🔮 The brilliant, complicated simplicity of ChatGPT
It'll tell you what you want, what you really really want.
When you send a query to a chatbot like ChatGPT, the application prepends what is known as a “system prompt” to your query. This system prompt defines the way the LLM-based application should respond.was able to unpick the latest system prompt for ChatGPT. Here are some extracts of it:
You are ChatGPT, a large language model trained by OpenAI, based on the GPT-4 architecture.
A second extract shows some of the rules ChatGPT must operate by when creating images. It looks like it had legal input. In this case, the text tells ChatGPT to avoid making images in the style of artists born after 1912, as well as strategies to create images without directly ascribing the style to specific artists. There are basic instructions to avoid racial biases when creating images of people (although this looks pretty shoddy).
Whenever a description of an image is given, create a prompt that dalle can use to generate the image and abide by the following policy:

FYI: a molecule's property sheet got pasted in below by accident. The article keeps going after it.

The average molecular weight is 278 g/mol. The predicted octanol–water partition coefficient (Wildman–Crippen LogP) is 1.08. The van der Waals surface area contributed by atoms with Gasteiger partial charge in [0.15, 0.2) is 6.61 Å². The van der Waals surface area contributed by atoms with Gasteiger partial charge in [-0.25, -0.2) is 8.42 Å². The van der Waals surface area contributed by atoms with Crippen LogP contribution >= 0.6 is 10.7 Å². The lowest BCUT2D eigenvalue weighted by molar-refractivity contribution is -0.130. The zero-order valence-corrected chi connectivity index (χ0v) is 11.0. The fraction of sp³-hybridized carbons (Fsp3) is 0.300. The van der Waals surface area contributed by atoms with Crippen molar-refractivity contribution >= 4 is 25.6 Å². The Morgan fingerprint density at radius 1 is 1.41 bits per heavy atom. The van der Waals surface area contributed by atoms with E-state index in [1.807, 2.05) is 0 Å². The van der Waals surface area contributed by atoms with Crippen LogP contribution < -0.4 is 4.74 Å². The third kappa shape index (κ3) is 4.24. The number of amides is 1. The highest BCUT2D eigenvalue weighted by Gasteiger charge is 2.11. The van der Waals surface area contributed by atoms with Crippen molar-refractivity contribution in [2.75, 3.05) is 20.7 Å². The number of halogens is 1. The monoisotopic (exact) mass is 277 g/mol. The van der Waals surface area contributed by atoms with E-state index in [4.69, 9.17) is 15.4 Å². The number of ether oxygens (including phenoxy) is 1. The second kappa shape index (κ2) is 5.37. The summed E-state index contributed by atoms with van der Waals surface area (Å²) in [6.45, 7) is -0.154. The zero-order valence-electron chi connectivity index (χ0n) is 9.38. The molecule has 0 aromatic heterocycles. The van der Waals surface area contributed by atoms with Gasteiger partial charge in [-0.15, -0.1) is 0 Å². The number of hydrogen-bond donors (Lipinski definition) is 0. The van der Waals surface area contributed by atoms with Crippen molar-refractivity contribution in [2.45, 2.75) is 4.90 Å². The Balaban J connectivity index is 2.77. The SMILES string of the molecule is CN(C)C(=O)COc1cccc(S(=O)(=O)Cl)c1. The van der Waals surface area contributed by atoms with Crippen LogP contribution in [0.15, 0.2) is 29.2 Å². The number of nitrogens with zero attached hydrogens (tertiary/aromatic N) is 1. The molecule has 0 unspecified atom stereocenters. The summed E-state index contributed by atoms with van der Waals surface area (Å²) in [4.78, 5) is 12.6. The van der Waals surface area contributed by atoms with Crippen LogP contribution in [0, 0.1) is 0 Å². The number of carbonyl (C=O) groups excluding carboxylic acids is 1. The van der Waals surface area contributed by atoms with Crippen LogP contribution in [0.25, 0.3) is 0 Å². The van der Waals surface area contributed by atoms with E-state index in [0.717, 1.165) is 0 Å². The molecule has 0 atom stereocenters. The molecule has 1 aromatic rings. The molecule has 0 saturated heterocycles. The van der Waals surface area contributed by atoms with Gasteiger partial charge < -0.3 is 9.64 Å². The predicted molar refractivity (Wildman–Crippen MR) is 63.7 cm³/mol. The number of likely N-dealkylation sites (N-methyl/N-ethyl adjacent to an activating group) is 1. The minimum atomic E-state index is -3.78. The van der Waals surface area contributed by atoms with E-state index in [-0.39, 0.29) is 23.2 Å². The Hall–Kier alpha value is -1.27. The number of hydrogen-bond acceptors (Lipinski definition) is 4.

The prompt must be in English. Translate to English if needed.
DO NOT ask for permission to generate the image, just do it!
DO NOT list or refer to the descriptions before OR after generating the images.
Do not create more than 1 image, even if the user requests more.
Do not create images of politicians or other public figures. Recommend other ideas instead.
Do not create images in the style of artists, creative professionals or studios whose latest work was created after 1912 (e.g. Picasso, Kahlo).
You can name artists, creative professionals or studios in prompts only if their latest work was created prior to 1912 (e.g. Van Gogh, Goya).
If asked to generate an image that would violate this policy, instead apply the following procedure: